Management entails much more than just ensuring everyone on your team does what they need to on time, to a high standard, and within budget. Failure to invest time in your own professional development can result in damage to your team’s morale as you fail in your duties, which in turn harms the wider company or organisation. 

The problem is, training also requires financial investment, and decision-makers will want to be sure they’re not throwing away money. Are you about to approach the C-suite and ask to go on a training course? Here are five practical steps to persuade them to invest in a good management training course for you. 

Building your case

Managers coordinate the teams on the ground, which is why training them adequately is so important. When putting together your case for training, there are five important things you must do. 

  • Highlight the benefits of management training

Unfortunately, the decision-makers aren’t just going to okay your training without a moment’s thought. They’ll be asking themselves what they get out of it. They also have to justify any spending, so they need to see how it will benefit the company.

Spell out what you’re going to learn and why this will be beneficial for you, your team, and anyone else the training will affect. Show how taking the course will help you to perform better, solve problems, or deliver results. You’re more likely to persuade them.

  • Outline the problems and opportunities

Anything that could save money, increase profits or productivity, or add value is going to make the C-suite sit up and take notice. If the business is going through any period of change or is implementing a new strategy, the directors will appreciate new skills that will contribute to the success of the project, so this is also an opportune moment to make your case. 

Focus on the problems the training will help you resolve and any opportunities it could create. Illustrate how your freshly acquired skills will improve the way you work and help you to deliver on the most important parts of your role.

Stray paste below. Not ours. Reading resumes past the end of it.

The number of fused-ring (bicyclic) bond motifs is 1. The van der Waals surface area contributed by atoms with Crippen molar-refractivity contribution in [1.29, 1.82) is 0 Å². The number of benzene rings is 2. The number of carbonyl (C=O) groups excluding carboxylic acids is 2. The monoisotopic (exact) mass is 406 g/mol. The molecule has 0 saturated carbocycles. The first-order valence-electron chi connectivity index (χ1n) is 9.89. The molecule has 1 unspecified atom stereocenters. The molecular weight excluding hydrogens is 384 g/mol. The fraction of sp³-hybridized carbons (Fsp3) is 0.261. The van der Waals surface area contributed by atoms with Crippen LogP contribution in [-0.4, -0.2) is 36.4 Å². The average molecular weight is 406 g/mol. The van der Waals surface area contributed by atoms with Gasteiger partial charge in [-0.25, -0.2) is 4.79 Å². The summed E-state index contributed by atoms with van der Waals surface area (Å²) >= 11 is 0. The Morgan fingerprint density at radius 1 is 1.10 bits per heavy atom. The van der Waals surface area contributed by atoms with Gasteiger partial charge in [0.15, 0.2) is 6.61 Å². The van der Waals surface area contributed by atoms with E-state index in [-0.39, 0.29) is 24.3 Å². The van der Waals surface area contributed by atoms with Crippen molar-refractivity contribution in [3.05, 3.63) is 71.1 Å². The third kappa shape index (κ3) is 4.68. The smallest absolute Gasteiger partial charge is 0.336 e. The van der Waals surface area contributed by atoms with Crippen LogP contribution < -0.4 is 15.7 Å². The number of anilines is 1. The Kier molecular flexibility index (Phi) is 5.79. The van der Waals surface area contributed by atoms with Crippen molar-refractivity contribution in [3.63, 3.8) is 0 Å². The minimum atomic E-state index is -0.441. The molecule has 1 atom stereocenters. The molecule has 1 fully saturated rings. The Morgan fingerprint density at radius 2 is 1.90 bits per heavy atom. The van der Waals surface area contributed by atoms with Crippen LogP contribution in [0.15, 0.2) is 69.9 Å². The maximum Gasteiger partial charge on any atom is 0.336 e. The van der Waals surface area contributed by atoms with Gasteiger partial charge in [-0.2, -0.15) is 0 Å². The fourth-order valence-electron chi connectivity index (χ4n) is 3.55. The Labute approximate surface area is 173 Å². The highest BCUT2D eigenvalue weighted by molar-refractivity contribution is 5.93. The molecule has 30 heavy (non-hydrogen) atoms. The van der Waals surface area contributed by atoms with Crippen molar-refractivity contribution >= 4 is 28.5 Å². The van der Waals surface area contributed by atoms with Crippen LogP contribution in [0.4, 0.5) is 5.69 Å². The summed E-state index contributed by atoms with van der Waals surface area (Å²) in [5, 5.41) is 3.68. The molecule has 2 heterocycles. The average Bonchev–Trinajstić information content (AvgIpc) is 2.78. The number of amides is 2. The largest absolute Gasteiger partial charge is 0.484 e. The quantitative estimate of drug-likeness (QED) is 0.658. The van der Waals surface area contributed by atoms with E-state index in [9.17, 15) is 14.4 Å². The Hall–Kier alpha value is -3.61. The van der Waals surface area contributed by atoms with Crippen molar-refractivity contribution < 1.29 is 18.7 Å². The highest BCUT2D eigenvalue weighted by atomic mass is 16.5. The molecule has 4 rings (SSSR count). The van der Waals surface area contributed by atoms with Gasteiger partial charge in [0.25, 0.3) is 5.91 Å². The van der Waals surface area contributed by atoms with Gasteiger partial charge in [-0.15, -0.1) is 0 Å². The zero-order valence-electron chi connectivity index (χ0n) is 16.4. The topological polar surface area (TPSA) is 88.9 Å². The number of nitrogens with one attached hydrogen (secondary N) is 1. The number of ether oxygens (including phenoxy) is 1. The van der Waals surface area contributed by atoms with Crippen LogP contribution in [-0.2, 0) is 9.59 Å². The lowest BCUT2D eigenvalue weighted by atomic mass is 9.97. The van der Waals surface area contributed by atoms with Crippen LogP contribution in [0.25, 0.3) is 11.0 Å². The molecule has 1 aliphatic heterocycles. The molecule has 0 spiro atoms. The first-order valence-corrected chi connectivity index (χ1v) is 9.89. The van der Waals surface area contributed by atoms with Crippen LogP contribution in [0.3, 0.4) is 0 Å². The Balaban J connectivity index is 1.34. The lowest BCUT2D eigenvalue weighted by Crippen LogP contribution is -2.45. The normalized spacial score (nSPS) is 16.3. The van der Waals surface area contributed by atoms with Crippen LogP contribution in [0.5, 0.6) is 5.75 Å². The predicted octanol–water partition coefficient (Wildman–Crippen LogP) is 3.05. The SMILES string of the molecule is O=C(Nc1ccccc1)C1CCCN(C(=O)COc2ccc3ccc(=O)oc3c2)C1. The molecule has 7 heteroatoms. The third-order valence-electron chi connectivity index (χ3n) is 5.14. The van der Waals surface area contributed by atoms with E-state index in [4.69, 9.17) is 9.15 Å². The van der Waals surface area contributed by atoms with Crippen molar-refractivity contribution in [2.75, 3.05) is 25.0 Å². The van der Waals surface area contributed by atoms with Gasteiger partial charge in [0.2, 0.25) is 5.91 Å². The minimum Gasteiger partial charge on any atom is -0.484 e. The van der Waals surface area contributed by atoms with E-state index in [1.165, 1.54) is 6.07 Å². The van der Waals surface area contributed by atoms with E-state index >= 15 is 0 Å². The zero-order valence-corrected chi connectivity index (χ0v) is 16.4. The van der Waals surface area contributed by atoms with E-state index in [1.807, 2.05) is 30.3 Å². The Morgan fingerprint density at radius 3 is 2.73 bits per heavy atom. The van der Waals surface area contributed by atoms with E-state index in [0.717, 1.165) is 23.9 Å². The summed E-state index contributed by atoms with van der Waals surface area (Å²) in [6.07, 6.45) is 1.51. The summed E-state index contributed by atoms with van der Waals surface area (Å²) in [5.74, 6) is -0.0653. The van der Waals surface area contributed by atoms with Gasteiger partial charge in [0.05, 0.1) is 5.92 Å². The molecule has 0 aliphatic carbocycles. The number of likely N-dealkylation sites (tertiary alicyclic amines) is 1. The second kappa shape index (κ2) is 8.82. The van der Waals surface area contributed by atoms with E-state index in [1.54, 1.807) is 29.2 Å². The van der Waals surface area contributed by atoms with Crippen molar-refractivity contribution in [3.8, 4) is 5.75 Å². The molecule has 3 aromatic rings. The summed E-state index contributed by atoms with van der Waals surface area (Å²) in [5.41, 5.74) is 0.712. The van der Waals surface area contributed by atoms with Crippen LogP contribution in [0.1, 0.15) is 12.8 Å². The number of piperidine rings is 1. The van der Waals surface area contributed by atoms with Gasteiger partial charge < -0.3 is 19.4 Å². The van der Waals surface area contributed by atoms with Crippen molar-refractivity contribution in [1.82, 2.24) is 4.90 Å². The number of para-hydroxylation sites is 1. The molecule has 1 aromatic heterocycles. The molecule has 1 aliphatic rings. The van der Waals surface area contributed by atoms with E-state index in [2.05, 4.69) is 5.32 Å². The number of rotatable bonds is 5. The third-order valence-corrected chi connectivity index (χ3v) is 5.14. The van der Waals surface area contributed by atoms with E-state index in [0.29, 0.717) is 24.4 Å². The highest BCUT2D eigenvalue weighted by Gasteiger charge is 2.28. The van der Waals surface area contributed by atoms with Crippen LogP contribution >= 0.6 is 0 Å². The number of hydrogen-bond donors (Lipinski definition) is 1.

• Concentrate on the outcomes and results

Conventionally, we look at training as a way to work on our weaknesses and turn them into strengths, but these don’t have to be the object of our intentions. Why not turn your strengths into superpowers? 

You can capitalise on training opportunities to reinforce your strengths and deliver even better results or contribute in new ways to the company or organisation. 

Imagine you had razor-sharp sales skills. To generate even more business, you could work further on closing sales or negotiating. In a management role, you could improve your coaching skills to develop others on your team or even elsewhere in the company.

  • Quantify the benefits and compare them with your training costs

Presenting a detailed plan that quantifies the benefits of the training programme will go a long way to soothing any fears that money is being wasted. Think about your role and the skills you need to execute tasks successfully. Now think about how acquiring new skills could:

  • generates revenue;
  • boost productivity;
  • improve quality or performance;
  • save time or money, or better still, both;
  • or drive the company or organisation closer towards attaining its objectives.

If your course will allow you to improve productivity by saving each team member an hour a day of admin, they’ll be able to make six more sales calls per day on behalf of the company, for instance. Specifics sell. That includes numbers.

  • Anticipate difficult questions and find ‘yes’ answers for them

You’ll encounter objections when you request your training. These will come in the form of phrases such as ‘You haven’t thought about…’, ‘This sounds too good to be true’ or ‘This isn’t possible,’ or similar.

To make your case effective, play devil’s advocate when putting it together, which will allow you to think of potential objections to investing in the training and counter them. You’ve got to demonstrate what you’re saying is possible. 

Remember that they’ll be considering the strategic objectives of the business, so tie the benefits of your training in with these, if possible. As we’ve already discussed, the decision-makers will be interested in anything that generates more revenue, cuts costs, saves time, increases productivity, or improves quality. Keep these in mind and illustrate how the training course will enable you to make it happen. 

Book your training with us

Book an online management training course with us. We offer a variety of courses, such as our CMI Level 5 Leadership and Management Programme and our CIM Level 5 Coaching and Mentoring Programme for you to get the best out of yourself and others for your company or organisation. You’ll learn in one of our supportive virtual classrooms, with a highly experienced facilitator leading you through the course.

Find out more about our courses on our Courses Page, send us an email at enquiries@inpd.co.uk or a message by using the form on our Contact Page. You’re also welcome to speak to us directly on 0161 826 3139. We’ll be happy to help you take that next step in your professional development journey.


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